Costa Rican presidential candidate Luis Guillermo Solís, a historian by training and candidate for the Citizen Acton Party, arrives at a polling station in San José, on Feb. 2, 2014.

Rodrigo Arangua/AFP

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Another reason it is unlikely Solís will begin to announce his political appointments is that he really is avidly campaigning for votes. Araya’s refusal to participate in an election where he might actually be beaten has many voters feeling they need not bother to vote; “Solís will win anyway,” they think. The voter apathy and political absenteeism Araya’s decision has sown in the Costa Rican electorate has created a situation where Solís could be elected president by receiving the lowest percentage of eligible votes in the history of Costa Rican elections. The constitutionally provided runoff election was designed to prevent this outcome and give incoming presidents an electoral mandate. Conspiracy theorists among us might speculate this was the PLN’s intention all along when they stuffed Araya full of mothballs and locked him the closet. A president Solís without a public mandate is weakened from the start. Solís is deftly and confidently seeking 1 million votes, and as the crowds who attend his campaign rallies swell, as the number who “shake the hand of the future president” grows, and as the “selfies” taken with Don Luis Guillermo explode on Facebook and Twitter, candidate Solís becomes ever closer to his goal and his mandate for change.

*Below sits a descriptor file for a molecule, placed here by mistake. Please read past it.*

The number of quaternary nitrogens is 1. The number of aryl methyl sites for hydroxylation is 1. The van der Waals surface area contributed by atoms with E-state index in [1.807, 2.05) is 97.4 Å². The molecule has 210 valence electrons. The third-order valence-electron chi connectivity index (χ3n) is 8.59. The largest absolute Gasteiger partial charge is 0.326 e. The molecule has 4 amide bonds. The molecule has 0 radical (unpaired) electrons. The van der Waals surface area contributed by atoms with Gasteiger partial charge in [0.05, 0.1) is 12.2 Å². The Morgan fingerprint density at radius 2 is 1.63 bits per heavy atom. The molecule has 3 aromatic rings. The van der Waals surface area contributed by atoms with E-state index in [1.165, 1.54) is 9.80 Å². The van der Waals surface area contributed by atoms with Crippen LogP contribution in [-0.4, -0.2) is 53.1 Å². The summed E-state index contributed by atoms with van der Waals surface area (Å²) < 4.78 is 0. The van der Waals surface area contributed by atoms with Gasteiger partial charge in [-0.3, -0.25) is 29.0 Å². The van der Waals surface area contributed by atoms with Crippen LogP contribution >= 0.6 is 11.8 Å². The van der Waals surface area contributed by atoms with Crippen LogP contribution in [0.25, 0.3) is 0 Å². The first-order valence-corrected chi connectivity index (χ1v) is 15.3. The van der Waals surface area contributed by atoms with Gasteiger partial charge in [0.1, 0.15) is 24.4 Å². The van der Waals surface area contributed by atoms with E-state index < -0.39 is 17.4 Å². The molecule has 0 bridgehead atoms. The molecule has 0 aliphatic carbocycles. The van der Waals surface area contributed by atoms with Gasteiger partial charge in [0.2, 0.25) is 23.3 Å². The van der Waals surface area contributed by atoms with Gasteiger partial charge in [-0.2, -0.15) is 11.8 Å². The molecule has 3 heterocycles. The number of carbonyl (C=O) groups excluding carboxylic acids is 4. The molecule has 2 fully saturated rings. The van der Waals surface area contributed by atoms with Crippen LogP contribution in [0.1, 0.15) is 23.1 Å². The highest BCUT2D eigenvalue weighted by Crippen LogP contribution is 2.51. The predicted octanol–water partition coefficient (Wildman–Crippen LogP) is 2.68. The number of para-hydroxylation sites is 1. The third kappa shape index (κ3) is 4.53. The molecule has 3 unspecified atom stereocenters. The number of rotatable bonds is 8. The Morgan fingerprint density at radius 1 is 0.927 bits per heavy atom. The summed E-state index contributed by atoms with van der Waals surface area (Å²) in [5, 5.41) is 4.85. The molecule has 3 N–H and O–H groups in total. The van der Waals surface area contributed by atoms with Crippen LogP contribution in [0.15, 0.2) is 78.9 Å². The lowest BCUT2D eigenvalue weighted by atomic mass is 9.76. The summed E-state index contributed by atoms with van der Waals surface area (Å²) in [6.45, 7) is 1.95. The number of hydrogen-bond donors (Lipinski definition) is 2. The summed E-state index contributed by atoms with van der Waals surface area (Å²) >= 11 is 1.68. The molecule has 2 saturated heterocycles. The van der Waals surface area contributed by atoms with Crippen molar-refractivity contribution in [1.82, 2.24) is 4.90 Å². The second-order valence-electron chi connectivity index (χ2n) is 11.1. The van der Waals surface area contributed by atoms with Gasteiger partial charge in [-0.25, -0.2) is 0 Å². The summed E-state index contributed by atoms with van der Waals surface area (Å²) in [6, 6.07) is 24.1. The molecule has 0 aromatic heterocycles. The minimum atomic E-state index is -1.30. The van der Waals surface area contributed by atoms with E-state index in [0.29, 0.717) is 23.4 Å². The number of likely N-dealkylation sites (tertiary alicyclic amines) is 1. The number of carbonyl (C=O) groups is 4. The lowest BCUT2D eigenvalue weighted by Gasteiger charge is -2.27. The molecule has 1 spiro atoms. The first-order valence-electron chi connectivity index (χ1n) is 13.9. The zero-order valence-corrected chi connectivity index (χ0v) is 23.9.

Many in the press have confused Solís’ refusal to announce his Cabinet positions as inactivity, but this is simply more disingenuousness from the chattering class. Anyone who has been around political campaigns knows that a candidate at this stage in an election has long ago begun to consider who should be part of his government. That Solís is not sharing this information until after the election and has managed to keep it from leaking to the press demonstrates an adroitly run campaign as well as a respect for the democratic process. It also demonstrates that Solís understands only too well that regardless of press recriminations and semi-veiled threats, in politics “you don’t count your chickens before they are hatched.”

Gary L. Lehring is a professor of government at Smith College, Northampton, Massachusetts. He is on sabbatical in Costa Rica. Read more of his columns by clicking on the hashtag #Elections 2014.

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gee cee

I agree with Colin–what great articles from the author!

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Colin Brownlee

Very good assessment . Strategic planning will be really welcome in the country.

Good writer. Maybe he could write an article that could be a projected analysis if Frente Amplio won. I do not say that sarcastically. I and many obviously have some of our own opinions on that. But it would be interesting to see an assessment of that possibility and what that could mean for Costa Rica appear in the Tico Times.